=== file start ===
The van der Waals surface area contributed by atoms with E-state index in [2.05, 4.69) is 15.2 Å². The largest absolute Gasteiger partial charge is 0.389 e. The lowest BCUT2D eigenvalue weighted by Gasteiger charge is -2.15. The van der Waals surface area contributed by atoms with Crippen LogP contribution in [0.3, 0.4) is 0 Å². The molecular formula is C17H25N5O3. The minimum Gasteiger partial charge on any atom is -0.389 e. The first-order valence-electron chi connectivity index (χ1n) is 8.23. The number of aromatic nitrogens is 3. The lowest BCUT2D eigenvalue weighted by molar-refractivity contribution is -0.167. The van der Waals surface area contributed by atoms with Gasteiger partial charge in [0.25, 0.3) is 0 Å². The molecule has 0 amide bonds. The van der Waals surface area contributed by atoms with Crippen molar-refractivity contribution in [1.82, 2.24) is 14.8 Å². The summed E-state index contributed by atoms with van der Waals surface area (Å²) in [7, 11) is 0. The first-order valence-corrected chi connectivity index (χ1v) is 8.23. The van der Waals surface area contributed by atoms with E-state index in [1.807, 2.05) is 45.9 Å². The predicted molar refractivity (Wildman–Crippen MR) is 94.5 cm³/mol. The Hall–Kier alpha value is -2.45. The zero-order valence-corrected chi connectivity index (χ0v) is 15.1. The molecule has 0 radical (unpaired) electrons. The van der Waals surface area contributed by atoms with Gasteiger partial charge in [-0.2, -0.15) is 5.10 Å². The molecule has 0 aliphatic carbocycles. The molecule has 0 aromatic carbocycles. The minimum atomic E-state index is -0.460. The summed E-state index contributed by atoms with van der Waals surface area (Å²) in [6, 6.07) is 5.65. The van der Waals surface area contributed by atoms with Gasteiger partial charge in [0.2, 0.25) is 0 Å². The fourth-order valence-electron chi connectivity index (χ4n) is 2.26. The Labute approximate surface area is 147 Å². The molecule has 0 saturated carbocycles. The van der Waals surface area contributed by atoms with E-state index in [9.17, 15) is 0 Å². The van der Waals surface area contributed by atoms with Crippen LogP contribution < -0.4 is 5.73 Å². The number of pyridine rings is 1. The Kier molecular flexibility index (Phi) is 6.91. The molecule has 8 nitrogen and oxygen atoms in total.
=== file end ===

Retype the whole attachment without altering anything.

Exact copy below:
The van der Waals surface area contributed by atoms with E-state index in [2.05, 4.69) is 15.2 Å². The largest absolute Gasteiger partial charge is 0.389 e. The lowest BCUT2D eigenvalue weighted by Gasteiger charge is -2.15. The van der Waals surface area contributed by atoms with Crippen LogP contribution in [0.3, 0.4) is 0 Å². The molecular formula is C17H25N5O3. The minimum Gasteiger partial charge on any atom is -0.389 e. The first-order valence-electron chi connectivity index (χ1n) is 8.23. The number of aromatic nitrogens is 3. The lowest BCUT2D eigenvalue weighted by molar-refractivity contribution is -0.167. The van der Waals surface area contributed by atoms with Gasteiger partial charge in [0.25, 0.3) is 0 Å². The molecule has 0 amide bonds. The van der Waals surface area contributed by atoms with Crippen molar-refractivity contribution in [1.82, 2.24) is 14.8 Å². The summed E-state index contributed by atoms with van der Waals surface area (Å²) in [7, 11) is 0. The first-order valence-corrected chi connectivity index (χ1v) is 8.23. The van der Waals surface area contributed by atoms with E-state index in [1.807, 2.05) is 45.9 Å². The predicted molar refractivity (Wildman–Crippen MR) is 94.5 cm³/mol. The Hall–Kier alpha value is -2.45. The zero-order valence-corrected chi connectivity index (χ0v) is 15.1. The molecule has 0 radical (unpaired) electrons. The van der Waals surface area contributed by atoms with Gasteiger partial charge in [-0.2, -0.15) is 5.10 Å². The molecule has 0 aliphatic carbocycles. The molecule has 0 aromatic carbocycles. The minimum atomic E-state index is -0.460. The summed E-state index contributed by atoms with van der Waals surface area (Å²) in [6, 6.07) is 5.65. The van der Waals surface area contributed by atoms with Gasteiger partial charge in [0.2, 0.25) is 0 Å². The fourth-order valence-electron chi connectivity index (χ4n) is 2.26. The Labute approximate surface area is 147 Å². The molecule has 0 saturated carbocycles. The van der Waals surface area contributed by atoms with E-state index in [9.17, 15) is 0 Å². The van der Waals surface area contributed by atoms with Crippen LogP contribution < -0.4 is 5.73 Å². The number of pyridine rings is 1. The Kier molecular flexibility index (Phi) is 6.91. The molecule has 8 nitrogen and oxygen atoms in total.